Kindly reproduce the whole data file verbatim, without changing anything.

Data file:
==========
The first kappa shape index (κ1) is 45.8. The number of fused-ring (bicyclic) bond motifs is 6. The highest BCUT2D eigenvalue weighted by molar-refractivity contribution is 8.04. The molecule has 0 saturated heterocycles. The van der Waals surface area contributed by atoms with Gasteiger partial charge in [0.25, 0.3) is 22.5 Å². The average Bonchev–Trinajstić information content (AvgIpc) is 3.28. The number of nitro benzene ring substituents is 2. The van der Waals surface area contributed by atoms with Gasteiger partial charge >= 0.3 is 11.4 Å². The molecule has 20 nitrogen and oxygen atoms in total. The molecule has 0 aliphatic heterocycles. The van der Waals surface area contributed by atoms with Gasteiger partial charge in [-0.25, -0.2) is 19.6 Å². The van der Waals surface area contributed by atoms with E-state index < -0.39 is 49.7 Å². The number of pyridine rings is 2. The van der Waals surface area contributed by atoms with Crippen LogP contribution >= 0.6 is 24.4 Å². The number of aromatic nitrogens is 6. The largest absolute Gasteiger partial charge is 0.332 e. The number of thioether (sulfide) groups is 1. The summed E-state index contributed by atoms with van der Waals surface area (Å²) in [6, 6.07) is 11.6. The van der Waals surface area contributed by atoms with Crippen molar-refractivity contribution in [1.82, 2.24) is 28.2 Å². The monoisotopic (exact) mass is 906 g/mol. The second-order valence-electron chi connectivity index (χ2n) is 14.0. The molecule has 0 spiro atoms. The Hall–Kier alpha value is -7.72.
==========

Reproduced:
The first kappa shape index (κ1) is 45.8. The number of fused-ring (bicyclic) bond motifs is 6. The highest BCUT2D eigenvalue weighted by molar-refractivity contribution is 8.04. The molecule has 0 saturated heterocycles. The van der Waals surface area contributed by atoms with Gasteiger partial charge in [0.25, 0.3) is 22.5 Å². The average Bonchev–Trinajstić information content (AvgIpc) is 3.28. The number of nitro benzene ring substituents is 2. The van der Waals surface area contributed by atoms with Gasteiger partial charge >= 0.3 is 11.4 Å². The molecule has 20 nitrogen and oxygen atoms in total. The molecule has 0 aliphatic heterocycles. The van der Waals surface area contributed by atoms with Gasteiger partial charge in [-0.25, -0.2) is 19.6 Å². The van der Waals surface area contributed by atoms with E-state index < -0.39 is 49.7 Å². The number of pyridine rings is 2. The van der Waals surface area contributed by atoms with Crippen LogP contribution >= 0.6 is 24.4 Å². The number of aromatic nitrogens is 6. The largest absolute Gasteiger partial charge is 0.332 e. The number of thioether (sulfide) groups is 1. The summed E-state index contributed by atoms with van der Waals surface area (Å²) in [6, 6.07) is 11.6. The van der Waals surface area contributed by atoms with Crippen molar-refractivity contribution in [1.82, 2.24) is 28.2 Å². The monoisotopic (exact) mass is 906 g/mol. The second-order valence-electron chi connectivity index (χ2n) is 14.0. The molecule has 0 spiro atoms. The Hall–Kier alpha value is -7.72.